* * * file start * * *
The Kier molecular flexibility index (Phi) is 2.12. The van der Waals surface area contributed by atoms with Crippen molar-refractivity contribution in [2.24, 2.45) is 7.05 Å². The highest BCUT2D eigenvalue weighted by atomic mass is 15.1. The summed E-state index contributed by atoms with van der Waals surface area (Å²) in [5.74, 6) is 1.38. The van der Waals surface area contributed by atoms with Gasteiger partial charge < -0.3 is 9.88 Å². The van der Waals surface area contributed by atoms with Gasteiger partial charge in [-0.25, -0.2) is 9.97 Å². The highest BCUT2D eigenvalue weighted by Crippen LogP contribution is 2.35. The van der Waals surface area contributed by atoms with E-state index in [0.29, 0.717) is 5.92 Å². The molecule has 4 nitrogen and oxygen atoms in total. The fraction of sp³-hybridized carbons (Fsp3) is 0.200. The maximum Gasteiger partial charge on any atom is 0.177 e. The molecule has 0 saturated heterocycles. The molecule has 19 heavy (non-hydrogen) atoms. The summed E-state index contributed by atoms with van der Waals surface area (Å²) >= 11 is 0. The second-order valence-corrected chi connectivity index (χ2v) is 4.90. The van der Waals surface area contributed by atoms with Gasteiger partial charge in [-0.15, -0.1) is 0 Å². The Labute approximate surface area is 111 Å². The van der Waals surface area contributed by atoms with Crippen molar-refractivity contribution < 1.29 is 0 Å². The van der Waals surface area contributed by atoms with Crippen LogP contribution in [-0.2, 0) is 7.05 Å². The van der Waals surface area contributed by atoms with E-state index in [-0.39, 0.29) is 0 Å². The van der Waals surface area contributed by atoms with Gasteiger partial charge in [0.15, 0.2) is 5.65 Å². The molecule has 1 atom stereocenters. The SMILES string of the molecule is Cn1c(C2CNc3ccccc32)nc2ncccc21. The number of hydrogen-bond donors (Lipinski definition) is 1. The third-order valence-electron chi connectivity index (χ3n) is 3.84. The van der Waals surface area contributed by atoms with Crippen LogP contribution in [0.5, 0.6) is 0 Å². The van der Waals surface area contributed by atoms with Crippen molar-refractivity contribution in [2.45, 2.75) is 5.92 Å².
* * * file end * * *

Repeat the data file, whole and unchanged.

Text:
The Kier molecular flexibility index (Phi) is 2.12. The van der Waals surface area contributed by atoms with Crippen molar-refractivity contribution in [2.24, 2.45) is 7.05 Å². The highest BCUT2D eigenvalue weighted by atomic mass is 15.1. The summed E-state index contributed by atoms with van der Waals surface area (Å²) in [5.74, 6) is 1.38. The van der Waals surface area contributed by atoms with Gasteiger partial charge < -0.3 is 9.88 Å². The van der Waals surface area contributed by atoms with Gasteiger partial charge in [-0.25, -0.2) is 9.97 Å². The highest BCUT2D eigenvalue weighted by Crippen LogP contribution is 2.35. The van der Waals surface area contributed by atoms with E-state index in [0.29, 0.717) is 5.92 Å². The molecule has 4 nitrogen and oxygen atoms in total. The fraction of sp³-hybridized carbons (Fsp3) is 0.200. The maximum Gasteiger partial charge on any atom is 0.177 e. The molecule has 0 saturated heterocycles. The molecule has 19 heavy (non-hydrogen) atoms. The summed E-state index contributed by atoms with van der Waals surface area (Å²) >= 11 is 0. The second-order valence-corrected chi connectivity index (χ2v) is 4.90. The van der Waals surface area contributed by atoms with Gasteiger partial charge in [-0.15, -0.1) is 0 Å². The Labute approximate surface area is 111 Å². The van der Waals surface area contributed by atoms with Crippen molar-refractivity contribution < 1.29 is 0 Å². The van der Waals surface area contributed by atoms with Crippen LogP contribution in [-0.2, 0) is 7.05 Å². The van der Waals surface area contributed by atoms with E-state index in [-0.39, 0.29) is 0 Å². The van der Waals surface area contributed by atoms with Gasteiger partial charge in [0.15, 0.2) is 5.65 Å². The molecule has 1 atom stereocenters. The SMILES string of the molecule is Cn1c(C2CNc3ccccc32)nc2ncccc21. The number of hydrogen-bond donors (Lipinski definition) is 1. The third-order valence-electron chi connectivity index (χ3n) is 3.84. The van der Waals surface area contributed by atoms with Crippen LogP contribution in [0.5, 0.6) is 0 Å². The van der Waals surface area contributed by atoms with Crippen molar-refractivity contribution in [2.45, 2.75) is 5.92 Å².